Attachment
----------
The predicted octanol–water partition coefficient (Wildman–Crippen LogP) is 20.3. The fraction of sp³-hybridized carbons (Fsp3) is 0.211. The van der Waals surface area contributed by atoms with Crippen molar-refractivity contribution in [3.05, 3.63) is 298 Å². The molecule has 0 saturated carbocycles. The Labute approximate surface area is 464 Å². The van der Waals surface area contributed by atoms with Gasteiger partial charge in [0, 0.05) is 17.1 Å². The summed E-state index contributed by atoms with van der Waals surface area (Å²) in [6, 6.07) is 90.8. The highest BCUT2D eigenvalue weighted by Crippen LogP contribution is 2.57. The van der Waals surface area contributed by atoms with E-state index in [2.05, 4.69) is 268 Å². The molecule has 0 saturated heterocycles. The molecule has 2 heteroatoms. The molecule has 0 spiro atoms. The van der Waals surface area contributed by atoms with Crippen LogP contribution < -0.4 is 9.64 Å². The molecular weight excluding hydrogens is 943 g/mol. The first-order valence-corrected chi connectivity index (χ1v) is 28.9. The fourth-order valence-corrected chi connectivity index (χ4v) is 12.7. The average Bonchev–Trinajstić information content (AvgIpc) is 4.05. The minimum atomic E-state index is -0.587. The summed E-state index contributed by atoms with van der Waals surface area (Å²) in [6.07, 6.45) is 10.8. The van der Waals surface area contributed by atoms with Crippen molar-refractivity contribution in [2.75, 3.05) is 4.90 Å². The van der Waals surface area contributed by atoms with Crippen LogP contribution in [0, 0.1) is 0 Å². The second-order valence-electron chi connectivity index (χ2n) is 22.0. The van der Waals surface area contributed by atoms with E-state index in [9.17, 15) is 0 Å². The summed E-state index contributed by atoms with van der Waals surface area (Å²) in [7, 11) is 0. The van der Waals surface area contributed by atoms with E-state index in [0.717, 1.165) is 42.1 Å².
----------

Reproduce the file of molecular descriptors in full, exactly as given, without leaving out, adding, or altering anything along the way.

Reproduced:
The predicted octanol–water partition coefficient (Wildman–Crippen LogP) is 20.3. The fraction of sp³-hybridized carbons (Fsp3) is 0.211. The van der Waals surface area contributed by atoms with Crippen molar-refractivity contribution in [3.05, 3.63) is 298 Å². The molecule has 0 saturated carbocycles. The Labute approximate surface area is 464 Å². The van der Waals surface area contributed by atoms with Gasteiger partial charge in [0, 0.05) is 17.1 Å². The summed E-state index contributed by atoms with van der Waals surface area (Å²) in [6, 6.07) is 90.8. The highest BCUT2D eigenvalue weighted by Crippen LogP contribution is 2.57. The van der Waals surface area contributed by atoms with E-state index in [2.05, 4.69) is 268 Å². The molecule has 0 saturated heterocycles. The molecule has 2 heteroatoms. The molecule has 0 spiro atoms. The van der Waals surface area contributed by atoms with Crippen LogP contribution < -0.4 is 9.64 Å². The molecular weight excluding hydrogens is 943 g/mol. The first-order valence-corrected chi connectivity index (χ1v) is 28.9. The fourth-order valence-corrected chi connectivity index (χ4v) is 12.7. The average Bonchev–Trinajstić information content (AvgIpc) is 4.05. The minimum atomic E-state index is -0.587. The summed E-state index contributed by atoms with van der Waals surface area (Å²) in [6.07, 6.45) is 10.8. The van der Waals surface area contributed by atoms with Crippen molar-refractivity contribution in [2.75, 3.05) is 4.90 Å². The van der Waals surface area contributed by atoms with Crippen LogP contribution in [0, 0.1) is 0 Å². The second-order valence-electron chi connectivity index (χ2n) is 22.0. The van der Waals surface area contributed by atoms with E-state index in [9.17, 15) is 0 Å². The summed E-state index contributed by atoms with van der Waals surface area (Å²) in [7, 11) is 0. The van der Waals surface area contributed by atoms with E-state index in [0.717, 1.165) is 42.1 Å².